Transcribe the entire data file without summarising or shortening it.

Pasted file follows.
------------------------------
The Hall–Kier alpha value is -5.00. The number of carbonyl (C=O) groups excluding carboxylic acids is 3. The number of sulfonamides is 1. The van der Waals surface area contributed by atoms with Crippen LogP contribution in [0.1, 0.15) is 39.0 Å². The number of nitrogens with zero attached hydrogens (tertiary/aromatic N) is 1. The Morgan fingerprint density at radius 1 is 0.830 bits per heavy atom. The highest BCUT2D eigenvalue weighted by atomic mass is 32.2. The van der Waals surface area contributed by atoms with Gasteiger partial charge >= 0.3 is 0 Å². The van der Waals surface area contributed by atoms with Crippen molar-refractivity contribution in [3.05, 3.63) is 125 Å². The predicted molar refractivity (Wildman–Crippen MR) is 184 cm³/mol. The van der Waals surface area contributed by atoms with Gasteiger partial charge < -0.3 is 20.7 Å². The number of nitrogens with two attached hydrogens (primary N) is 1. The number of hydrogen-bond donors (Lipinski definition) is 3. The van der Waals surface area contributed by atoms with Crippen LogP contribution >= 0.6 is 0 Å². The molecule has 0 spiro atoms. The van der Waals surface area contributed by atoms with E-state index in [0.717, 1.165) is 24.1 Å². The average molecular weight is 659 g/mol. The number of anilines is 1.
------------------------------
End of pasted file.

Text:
The Hall–Kier alpha value is -5.00. The number of carbonyl (C=O) groups excluding carboxylic acids is 3. The number of sulfonamides is 1. The van der Waals surface area contributed by atoms with Crippen LogP contribution in [0.1, 0.15) is 39.0 Å². The number of nitrogens with zero attached hydrogens (tertiary/aromatic N) is 1. The Morgan fingerprint density at radius 1 is 0.830 bits per heavy atom. The highest BCUT2D eigenvalue weighted by atomic mass is 32.2. The van der Waals surface area contributed by atoms with Gasteiger partial charge >= 0.3 is 0 Å². The van der Waals surface area contributed by atoms with Crippen molar-refractivity contribution in [3.05, 3.63) is 125 Å². The predicted molar refractivity (Wildman–Crippen MR) is 184 cm³/mol. The van der Waals surface area contributed by atoms with Gasteiger partial charge < -0.3 is 20.7 Å². The number of nitrogens with two attached hydrogens (primary N) is 1. The number of hydrogen-bond donors (Lipinski definition) is 3. The van der Waals surface area contributed by atoms with Crippen LogP contribution >= 0.6 is 0 Å². The molecule has 0 spiro atoms. The van der Waals surface area contributed by atoms with E-state index in [0.717, 1.165) is 24.1 Å². The average molecular weight is 659 g/mol. The number of anilines is 1.